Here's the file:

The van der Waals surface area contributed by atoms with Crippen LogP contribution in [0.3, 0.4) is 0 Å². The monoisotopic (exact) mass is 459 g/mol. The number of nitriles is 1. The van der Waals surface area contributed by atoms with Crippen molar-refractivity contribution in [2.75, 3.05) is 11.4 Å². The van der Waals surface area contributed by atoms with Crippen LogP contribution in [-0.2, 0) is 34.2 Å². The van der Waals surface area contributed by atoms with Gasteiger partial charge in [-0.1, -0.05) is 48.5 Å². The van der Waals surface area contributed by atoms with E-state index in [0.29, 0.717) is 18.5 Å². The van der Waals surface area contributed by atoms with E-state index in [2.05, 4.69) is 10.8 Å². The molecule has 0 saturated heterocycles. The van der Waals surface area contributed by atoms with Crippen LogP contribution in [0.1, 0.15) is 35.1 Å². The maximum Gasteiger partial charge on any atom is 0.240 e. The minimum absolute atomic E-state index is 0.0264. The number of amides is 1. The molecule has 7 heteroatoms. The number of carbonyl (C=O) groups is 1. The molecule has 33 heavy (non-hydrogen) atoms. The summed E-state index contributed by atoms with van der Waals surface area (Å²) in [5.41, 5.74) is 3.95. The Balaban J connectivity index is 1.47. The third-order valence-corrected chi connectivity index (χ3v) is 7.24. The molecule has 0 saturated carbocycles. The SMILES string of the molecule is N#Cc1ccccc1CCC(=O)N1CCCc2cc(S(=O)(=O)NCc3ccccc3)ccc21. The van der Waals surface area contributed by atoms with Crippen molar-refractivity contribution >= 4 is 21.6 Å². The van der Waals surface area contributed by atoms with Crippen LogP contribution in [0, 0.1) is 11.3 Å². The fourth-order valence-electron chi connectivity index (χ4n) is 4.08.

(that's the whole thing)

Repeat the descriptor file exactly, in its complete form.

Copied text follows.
The van der Waals surface area contributed by atoms with Crippen LogP contribution in [0.3, 0.4) is 0 Å². The monoisotopic (exact) mass is 459 g/mol. The number of nitriles is 1. The van der Waals surface area contributed by atoms with Crippen molar-refractivity contribution in [2.75, 3.05) is 11.4 Å². The van der Waals surface area contributed by atoms with Crippen LogP contribution in [-0.2, 0) is 34.2 Å². The van der Waals surface area contributed by atoms with Gasteiger partial charge in [-0.1, -0.05) is 48.5 Å². The van der Waals surface area contributed by atoms with E-state index in [0.29, 0.717) is 18.5 Å². The van der Waals surface area contributed by atoms with E-state index in [2.05, 4.69) is 10.8 Å². The molecule has 0 saturated heterocycles. The van der Waals surface area contributed by atoms with Crippen LogP contribution in [0.1, 0.15) is 35.1 Å². The maximum Gasteiger partial charge on any atom is 0.240 e. The minimum absolute atomic E-state index is 0.0264. The number of amides is 1. The molecule has 7 heteroatoms. The number of carbonyl (C=O) groups is 1. The molecule has 33 heavy (non-hydrogen) atoms. The summed E-state index contributed by atoms with van der Waals surface area (Å²) in [5.41, 5.74) is 3.95. The Balaban J connectivity index is 1.47. The third-order valence-corrected chi connectivity index (χ3v) is 7.24. The molecule has 0 saturated carbocycles. The SMILES string of the molecule is N#Cc1ccccc1CCC(=O)N1CCCc2cc(S(=O)(=O)NCc3ccccc3)ccc21. The van der Waals surface area contributed by atoms with Crippen molar-refractivity contribution >= 4 is 21.6 Å². The van der Waals surface area contributed by atoms with Crippen LogP contribution in [0, 0.1) is 11.3 Å². The fourth-order valence-electron chi connectivity index (χ4n) is 4.08.